Nokia 6 Teardown Video Explains The Phone's Resilience

Nokia 6 Teardown 1

The Nokia 6 is one of the most durable non-rugged smartphones launched in recent years, and it’s one of the few smartphones on the market to pass user-submitted “bend” tests with flying colors. Nevertheless, the moment may come when a Nokia 6 owner may need to go under the hood to replace certain components. To this end and in order to determine the smartphone’s repairability value, YouTube user JerryRigEverything recently uploaded a new teardown video showcasing none other than the Nokia 6. The results are impressive and the teardown explains one of the main reasons why the Nokia 6 is so resilient to bending.

As per the usual case with so-called glued-shut smartphones, the first step is to remove the display using a heat gun and prying tools. This process requires patience as the screen’s edges are very fragile and prone to cracking. However, once the LCD display is removed we see the main internal component adding rigidity to the entire device: a metal mid-plate held together by 19 screws of different sizes. This mid-plate technically creates a sandwich-like chassis greatly contributing to the smartphone’s durability in bend tests and similar real-life scenarios where the smartphone would be subjected to bending. Moving on, once the mid-plate is removed it reveals that the 3,000mAh battery is stuck to the metal plate via adhesive pull tabs. Once pulled, these adhesive tabs will allow the battery to come loose without any difficulties. Under the metal-mid plate and battery reside the smartphone’s internal components, including the motherboard which is held in place by 6 screws. The rear and front-facing cameras are attached to the motherboard via ribbon cables, making them very easy to replace. Another PCB (printed circuit board) holding the microUSB charging port resides at the bottom of the device and can be detached by removing 4 screws and a wire cable. The microUSB circuit board surrounds a circular vibrator motor which seems to be identical to the one fitted inside the HTC U Ultra. Lastly, the loudspeaker is confined in a small space at the bottom and can be easily detached without a screwdriver.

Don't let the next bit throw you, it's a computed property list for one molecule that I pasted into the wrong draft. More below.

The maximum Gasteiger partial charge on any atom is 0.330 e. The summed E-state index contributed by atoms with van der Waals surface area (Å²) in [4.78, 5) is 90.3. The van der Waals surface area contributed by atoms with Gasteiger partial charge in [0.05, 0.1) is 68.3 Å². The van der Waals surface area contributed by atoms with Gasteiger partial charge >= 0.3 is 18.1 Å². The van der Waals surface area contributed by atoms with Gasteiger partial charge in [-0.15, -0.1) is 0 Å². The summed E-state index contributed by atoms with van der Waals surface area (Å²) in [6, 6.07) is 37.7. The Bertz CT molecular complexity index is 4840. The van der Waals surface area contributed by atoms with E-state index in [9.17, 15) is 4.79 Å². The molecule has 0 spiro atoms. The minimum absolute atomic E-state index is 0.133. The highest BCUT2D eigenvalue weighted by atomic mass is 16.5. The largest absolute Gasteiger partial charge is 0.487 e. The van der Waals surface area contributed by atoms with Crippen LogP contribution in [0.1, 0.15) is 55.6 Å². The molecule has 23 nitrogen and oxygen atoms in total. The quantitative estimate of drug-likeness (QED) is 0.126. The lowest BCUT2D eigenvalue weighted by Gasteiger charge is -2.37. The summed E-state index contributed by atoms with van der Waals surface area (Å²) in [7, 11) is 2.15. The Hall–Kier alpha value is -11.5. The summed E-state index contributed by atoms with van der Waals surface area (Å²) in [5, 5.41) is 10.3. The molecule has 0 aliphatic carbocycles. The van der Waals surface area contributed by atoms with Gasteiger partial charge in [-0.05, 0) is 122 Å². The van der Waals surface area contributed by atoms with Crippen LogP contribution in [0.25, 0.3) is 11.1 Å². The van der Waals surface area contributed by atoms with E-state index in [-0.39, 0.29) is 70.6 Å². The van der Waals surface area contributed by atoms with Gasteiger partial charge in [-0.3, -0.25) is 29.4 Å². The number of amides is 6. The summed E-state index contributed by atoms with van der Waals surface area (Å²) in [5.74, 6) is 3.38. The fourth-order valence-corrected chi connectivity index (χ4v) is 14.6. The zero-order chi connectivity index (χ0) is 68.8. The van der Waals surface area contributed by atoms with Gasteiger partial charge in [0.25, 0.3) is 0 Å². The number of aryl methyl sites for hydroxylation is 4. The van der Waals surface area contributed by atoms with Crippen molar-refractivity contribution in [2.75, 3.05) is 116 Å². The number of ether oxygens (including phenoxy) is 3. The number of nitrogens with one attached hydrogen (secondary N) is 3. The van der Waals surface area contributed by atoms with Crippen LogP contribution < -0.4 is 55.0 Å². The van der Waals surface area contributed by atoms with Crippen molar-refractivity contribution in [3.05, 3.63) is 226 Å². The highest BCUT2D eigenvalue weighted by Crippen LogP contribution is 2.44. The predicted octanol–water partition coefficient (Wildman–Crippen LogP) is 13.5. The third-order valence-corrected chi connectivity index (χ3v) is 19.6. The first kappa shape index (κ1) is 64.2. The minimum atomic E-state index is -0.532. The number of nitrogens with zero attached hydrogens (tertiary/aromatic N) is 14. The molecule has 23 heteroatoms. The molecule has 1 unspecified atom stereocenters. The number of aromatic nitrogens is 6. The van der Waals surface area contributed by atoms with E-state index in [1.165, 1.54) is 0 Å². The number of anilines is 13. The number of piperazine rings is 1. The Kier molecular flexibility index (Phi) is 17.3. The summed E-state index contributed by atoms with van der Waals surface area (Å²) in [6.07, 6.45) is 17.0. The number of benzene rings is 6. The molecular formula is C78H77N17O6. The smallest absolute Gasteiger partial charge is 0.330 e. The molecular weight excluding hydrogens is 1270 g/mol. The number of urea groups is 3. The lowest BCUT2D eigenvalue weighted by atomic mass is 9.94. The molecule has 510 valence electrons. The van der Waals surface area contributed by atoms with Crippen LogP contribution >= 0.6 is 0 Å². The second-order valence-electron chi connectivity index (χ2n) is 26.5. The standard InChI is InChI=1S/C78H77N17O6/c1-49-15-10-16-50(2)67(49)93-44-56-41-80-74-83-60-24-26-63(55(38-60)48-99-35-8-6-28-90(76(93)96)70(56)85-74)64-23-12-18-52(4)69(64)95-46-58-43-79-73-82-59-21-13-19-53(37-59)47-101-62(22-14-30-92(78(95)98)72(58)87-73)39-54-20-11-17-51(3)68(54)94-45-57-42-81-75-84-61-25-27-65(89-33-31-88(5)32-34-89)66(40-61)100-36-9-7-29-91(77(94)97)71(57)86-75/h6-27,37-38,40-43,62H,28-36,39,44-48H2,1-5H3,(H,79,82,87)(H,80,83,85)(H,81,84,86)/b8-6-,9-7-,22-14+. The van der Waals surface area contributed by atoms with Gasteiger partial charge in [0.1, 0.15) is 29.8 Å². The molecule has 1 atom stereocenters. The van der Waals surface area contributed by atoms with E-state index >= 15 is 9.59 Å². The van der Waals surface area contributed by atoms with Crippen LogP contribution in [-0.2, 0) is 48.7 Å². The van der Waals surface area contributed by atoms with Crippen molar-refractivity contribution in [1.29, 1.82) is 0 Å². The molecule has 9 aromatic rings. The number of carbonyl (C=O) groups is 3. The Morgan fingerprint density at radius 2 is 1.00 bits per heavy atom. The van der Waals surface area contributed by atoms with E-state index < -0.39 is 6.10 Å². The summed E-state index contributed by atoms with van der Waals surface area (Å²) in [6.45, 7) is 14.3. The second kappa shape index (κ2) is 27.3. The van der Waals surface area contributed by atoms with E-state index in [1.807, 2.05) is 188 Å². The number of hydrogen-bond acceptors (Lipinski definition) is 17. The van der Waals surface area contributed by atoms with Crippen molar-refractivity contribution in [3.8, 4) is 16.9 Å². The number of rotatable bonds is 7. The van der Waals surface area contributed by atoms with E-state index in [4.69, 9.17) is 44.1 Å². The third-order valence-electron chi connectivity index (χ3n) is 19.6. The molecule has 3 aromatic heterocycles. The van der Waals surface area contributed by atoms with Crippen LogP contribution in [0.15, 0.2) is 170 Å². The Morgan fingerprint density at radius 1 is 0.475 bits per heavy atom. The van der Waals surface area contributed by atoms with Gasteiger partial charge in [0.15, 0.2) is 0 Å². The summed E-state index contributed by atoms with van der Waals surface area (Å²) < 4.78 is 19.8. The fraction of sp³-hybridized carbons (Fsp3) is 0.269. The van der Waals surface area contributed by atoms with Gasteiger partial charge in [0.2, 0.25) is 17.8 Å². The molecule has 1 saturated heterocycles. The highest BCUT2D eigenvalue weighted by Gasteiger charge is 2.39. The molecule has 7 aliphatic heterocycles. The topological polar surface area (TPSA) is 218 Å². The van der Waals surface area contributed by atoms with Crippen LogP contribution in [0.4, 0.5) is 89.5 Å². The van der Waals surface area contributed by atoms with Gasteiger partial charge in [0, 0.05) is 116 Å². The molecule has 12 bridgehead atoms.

In closing, the Nokia 6 seems to be a very solid smartphone and its durability is not surprising after the teardown. Following this experience with the device, JerryRigEverything claimed that the Nokia 6 is the ideal glued-shut smartphone to work on. The battery and display are the two components most likely to be in need of replacement, and they are both easily accessible without having to dig deep into the core.